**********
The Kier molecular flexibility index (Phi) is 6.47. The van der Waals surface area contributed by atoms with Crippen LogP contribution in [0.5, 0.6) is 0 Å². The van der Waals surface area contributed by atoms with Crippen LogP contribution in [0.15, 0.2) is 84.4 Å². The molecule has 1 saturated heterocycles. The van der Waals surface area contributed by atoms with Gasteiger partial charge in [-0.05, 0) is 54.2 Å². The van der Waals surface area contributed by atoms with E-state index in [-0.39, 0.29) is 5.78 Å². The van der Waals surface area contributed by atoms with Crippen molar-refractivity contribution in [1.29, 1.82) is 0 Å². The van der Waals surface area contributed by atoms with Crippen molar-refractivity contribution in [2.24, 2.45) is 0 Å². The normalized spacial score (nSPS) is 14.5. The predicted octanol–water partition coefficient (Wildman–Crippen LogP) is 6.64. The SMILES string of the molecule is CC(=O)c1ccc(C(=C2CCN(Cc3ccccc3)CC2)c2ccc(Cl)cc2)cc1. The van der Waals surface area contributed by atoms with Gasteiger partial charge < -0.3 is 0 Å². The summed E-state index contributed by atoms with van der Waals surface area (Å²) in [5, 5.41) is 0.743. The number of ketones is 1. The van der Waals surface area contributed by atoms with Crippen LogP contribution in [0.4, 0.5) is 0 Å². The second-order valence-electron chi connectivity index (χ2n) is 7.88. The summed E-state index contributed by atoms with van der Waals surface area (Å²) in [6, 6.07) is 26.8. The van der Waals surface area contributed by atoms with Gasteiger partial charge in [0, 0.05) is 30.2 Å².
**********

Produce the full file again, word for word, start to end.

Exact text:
The Kier molecular flexibility index (Phi) is 6.47. The van der Waals surface area contributed by atoms with Crippen LogP contribution in [0.5, 0.6) is 0 Å². The van der Waals surface area contributed by atoms with Crippen LogP contribution in [0.15, 0.2) is 84.4 Å². The molecule has 1 saturated heterocycles. The van der Waals surface area contributed by atoms with Gasteiger partial charge in [-0.05, 0) is 54.2 Å². The van der Waals surface area contributed by atoms with E-state index in [-0.39, 0.29) is 5.78 Å². The van der Waals surface area contributed by atoms with Crippen molar-refractivity contribution in [1.29, 1.82) is 0 Å². The van der Waals surface area contributed by atoms with Crippen molar-refractivity contribution in [2.24, 2.45) is 0 Å². The normalized spacial score (nSPS) is 14.5. The predicted octanol–water partition coefficient (Wildman–Crippen LogP) is 6.64. The SMILES string of the molecule is CC(=O)c1ccc(C(=C2CCN(Cc3ccccc3)CC2)c2ccc(Cl)cc2)cc1. The van der Waals surface area contributed by atoms with Gasteiger partial charge < -0.3 is 0 Å². The summed E-state index contributed by atoms with van der Waals surface area (Å²) in [5, 5.41) is 0.743. The number of ketones is 1. The van der Waals surface area contributed by atoms with Crippen LogP contribution in [0.4, 0.5) is 0 Å². The second-order valence-electron chi connectivity index (χ2n) is 7.88. The summed E-state index contributed by atoms with van der Waals surface area (Å²) in [6, 6.07) is 26.8. The van der Waals surface area contributed by atoms with Gasteiger partial charge in [0, 0.05) is 30.2 Å².